Picking Up Men

A friend who is a bass player in a much beloved band was driving home one cold winter night on a lonely country road when he happened on an unusual sight. Beside a burning house stood a man in his underpants holding a small child by the hand. Sticking out of the man’s chest was a pair of scissors.

A winding dark road at 3 am can do weird things to your mind, but this was no hallucination as he realized when he stopped and they got into his car.

The man explained that he had been attacked by an unknown assailant who had set fire to the house. His rescuer delivered him to the nearest hospital, left his details, and drove back off into what was now dawn.

Several weeks later he had a call from the cops. They needed to see him. He was a witness in a homicide investigation. He had picked up a murderer who had just killed his wife.  

I am reminded of this recently as I head home up the mountain from town. She is standing by the side of the road dressed from head to toe in rich green velvet – including a hat that a lady might wear to a smart function. She has a matching bag over her shoulder and her thumb is stuck out at passing traffic.

It is about 100 degrees in the shade. I skid to a stop and roll down the window.

“Where are you going?” I ask, and only then realize that the person is a man.  He hops in and we climb the mountain to the next crossroads where I will drop him on his circuitous trip home to an outlying village.  Someone, he assures me, will pick him up for the next leg. We are soon deep in chat about the world going to the dogs and I am sorry to wave him goodbye. I am almost tempted to drive him all the way home, but it’s quite far and the last time I did that I kind of regretted it.

That time I had known it was a fella I was picking up. As it was another hot day and he wasn’t going far from my place I offered to take him there. All the way he regaled me with the story of his impending marriage on a beach and his grandmother who he was living with meanwhile.  He did work around the property to help her out, his dear old gran. It all began to sound a little fishy. A little fabricated. The grandmother’s house got further and further away than he had originally said. I began to wonder if I had picked up a murderer.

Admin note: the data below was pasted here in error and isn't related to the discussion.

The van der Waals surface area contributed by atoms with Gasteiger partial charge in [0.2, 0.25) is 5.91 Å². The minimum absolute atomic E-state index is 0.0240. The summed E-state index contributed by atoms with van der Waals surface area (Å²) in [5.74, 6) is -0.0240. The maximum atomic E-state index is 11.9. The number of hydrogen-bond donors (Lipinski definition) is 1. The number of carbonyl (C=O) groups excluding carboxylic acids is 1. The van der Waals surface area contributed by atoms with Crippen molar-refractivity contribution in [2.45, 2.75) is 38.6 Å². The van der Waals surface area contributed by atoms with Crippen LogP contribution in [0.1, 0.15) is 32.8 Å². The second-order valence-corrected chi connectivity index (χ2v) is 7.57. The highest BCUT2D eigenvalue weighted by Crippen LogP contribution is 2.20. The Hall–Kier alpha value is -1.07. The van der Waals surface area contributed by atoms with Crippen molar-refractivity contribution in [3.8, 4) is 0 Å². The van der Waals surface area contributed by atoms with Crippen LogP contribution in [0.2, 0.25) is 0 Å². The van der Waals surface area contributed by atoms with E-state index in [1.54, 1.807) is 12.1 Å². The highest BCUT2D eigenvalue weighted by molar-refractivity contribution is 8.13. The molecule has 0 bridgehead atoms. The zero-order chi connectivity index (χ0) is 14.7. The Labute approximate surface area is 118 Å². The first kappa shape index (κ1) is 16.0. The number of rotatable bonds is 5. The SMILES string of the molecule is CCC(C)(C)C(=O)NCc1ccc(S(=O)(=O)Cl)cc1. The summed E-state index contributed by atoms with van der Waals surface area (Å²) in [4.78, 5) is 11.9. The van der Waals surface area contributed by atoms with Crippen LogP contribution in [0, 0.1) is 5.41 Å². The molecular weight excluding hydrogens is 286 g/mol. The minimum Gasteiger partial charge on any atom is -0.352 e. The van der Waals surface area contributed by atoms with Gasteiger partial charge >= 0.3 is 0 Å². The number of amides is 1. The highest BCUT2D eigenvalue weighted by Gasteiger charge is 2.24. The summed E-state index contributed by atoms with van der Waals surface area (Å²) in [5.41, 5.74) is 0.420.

Finally we rounded about the fiftieth bend along a bush road and he pointed to a house. We had arrived. I was so relieved I nearly kissed him. I didn’t wait around to see if an old granny emerged from the somewhat crooked house – with or without scissors – and nearly skittled him as I reversed out of the driveway spitting gravel. 

Everyone hitch hikes in these parts. Gas is killingly expensive and the distances long. In the USA hitching is being outlawed. The DMV warns that it is actually illegal to pick up a hitchhiker.  

I pick people up all the time. There has never been a problem other than some filthy sod wearing yoga pants that hadn’t been washed since Buddha – and who I almost had to disinfect the seat after.

 

hitch hiker

I’ve given rides recently to an Irish chakra student, an artist who paints the “sacred sexual,” a pastry chef, a street musician and his dog, and a young man so stoned I was terrified to let him back out of the car. All the way up the mountain he drew circles in the air and laughed to himself. He was one of the most beautiful boys I have ever seen. In an area where angels are part of everyday life – like the next door neighbors – he actually looked like one straight off the pages of my old Sunday School book. Golden and beatific.

I wanted to warn him about being out on a lonely road alone and very off your head at the mercy of strangers. But who am I to warn an angel?  

When I was young and stupid (even more than now) I hitch hiked through Morocco with my girlfriend Michelle. We even got a ride at the edge of the Sahara Desert on a former racing camel, and later transferred to a Kombi van full of hippies that crashed into a mountain. I wouldn’t put a Moroccan hospital high on my list of must-do experiences, although it’s an experience not soon forgotten. Especially the camel stew for lunch.

“Didn’t I pick you up hitchhiking a while ago?” I asked a man in a cafe recently. He looked at me as if I was a bit crazy and assured me that “delightful as that would have been,” he definitely wasn’t hitchhiking. I could see a woman who must have been his wife shooting me a filthy look as they climbed into a Mercedes.

Come to think of it, it wouldn’t be a bad pick-up line at a pinch.    

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